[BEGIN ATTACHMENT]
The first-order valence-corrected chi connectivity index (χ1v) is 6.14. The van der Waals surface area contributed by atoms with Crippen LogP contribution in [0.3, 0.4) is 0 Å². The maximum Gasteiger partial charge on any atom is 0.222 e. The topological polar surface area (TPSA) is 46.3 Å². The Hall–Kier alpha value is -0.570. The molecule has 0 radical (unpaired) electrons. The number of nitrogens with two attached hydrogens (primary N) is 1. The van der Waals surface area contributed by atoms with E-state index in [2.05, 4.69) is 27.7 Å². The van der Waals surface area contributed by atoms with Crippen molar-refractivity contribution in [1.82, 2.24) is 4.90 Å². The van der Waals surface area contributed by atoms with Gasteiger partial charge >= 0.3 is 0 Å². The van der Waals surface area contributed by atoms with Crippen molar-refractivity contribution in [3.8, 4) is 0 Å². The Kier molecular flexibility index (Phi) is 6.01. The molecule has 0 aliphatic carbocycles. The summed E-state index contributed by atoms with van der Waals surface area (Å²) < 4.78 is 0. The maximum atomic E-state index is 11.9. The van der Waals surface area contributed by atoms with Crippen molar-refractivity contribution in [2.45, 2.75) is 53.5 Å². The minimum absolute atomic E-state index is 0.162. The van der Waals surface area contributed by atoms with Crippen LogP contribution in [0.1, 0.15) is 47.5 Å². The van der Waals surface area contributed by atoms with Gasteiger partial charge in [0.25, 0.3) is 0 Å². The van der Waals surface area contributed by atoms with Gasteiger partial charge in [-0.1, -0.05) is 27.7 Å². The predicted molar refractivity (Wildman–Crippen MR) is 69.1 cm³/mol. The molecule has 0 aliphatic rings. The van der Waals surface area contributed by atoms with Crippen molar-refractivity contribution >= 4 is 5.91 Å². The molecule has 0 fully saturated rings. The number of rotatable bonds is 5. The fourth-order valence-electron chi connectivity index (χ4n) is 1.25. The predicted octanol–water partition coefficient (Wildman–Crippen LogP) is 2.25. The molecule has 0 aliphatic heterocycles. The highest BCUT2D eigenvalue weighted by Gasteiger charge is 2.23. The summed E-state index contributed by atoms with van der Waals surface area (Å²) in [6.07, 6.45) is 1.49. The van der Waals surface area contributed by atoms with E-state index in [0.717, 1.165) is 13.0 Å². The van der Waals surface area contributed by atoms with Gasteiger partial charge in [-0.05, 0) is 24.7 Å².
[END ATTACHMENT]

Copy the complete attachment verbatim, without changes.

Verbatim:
The first-order valence-corrected chi connectivity index (χ1v) is 6.14. The van der Waals surface area contributed by atoms with Crippen LogP contribution in [0.3, 0.4) is 0 Å². The maximum Gasteiger partial charge on any atom is 0.222 e. The topological polar surface area (TPSA) is 46.3 Å². The Hall–Kier alpha value is -0.570. The molecule has 0 radical (unpaired) electrons. The number of nitrogens with two attached hydrogens (primary N) is 1. The van der Waals surface area contributed by atoms with E-state index in [2.05, 4.69) is 27.7 Å². The van der Waals surface area contributed by atoms with Crippen molar-refractivity contribution in [1.82, 2.24) is 4.90 Å². The van der Waals surface area contributed by atoms with Gasteiger partial charge >= 0.3 is 0 Å². The van der Waals surface area contributed by atoms with Crippen molar-refractivity contribution in [3.8, 4) is 0 Å². The Kier molecular flexibility index (Phi) is 6.01. The molecule has 0 aliphatic carbocycles. The summed E-state index contributed by atoms with van der Waals surface area (Å²) < 4.78 is 0. The maximum atomic E-state index is 11.9. The van der Waals surface area contributed by atoms with Crippen molar-refractivity contribution in [2.45, 2.75) is 53.5 Å². The minimum absolute atomic E-state index is 0.162. The van der Waals surface area contributed by atoms with Crippen LogP contribution in [0.1, 0.15) is 47.5 Å². The van der Waals surface area contributed by atoms with Gasteiger partial charge in [0.25, 0.3) is 0 Å². The van der Waals surface area contributed by atoms with Gasteiger partial charge in [-0.1, -0.05) is 27.7 Å². The predicted molar refractivity (Wildman–Crippen MR) is 69.1 cm³/mol. The molecule has 0 aliphatic rings. The van der Waals surface area contributed by atoms with Crippen molar-refractivity contribution >= 4 is 5.91 Å². The molecule has 0 fully saturated rings. The number of rotatable bonds is 5. The fourth-order valence-electron chi connectivity index (χ4n) is 1.25. The predicted octanol–water partition coefficient (Wildman–Crippen LogP) is 2.25. The molecule has 0 aliphatic heterocycles. The highest BCUT2D eigenvalue weighted by Gasteiger charge is 2.23. The summed E-state index contributed by atoms with van der Waals surface area (Å²) in [6.07, 6.45) is 1.49. The van der Waals surface area contributed by atoms with E-state index in [0.717, 1.165) is 13.0 Å². The van der Waals surface area contributed by atoms with Gasteiger partial charge in [-0.05, 0) is 24.7 Å².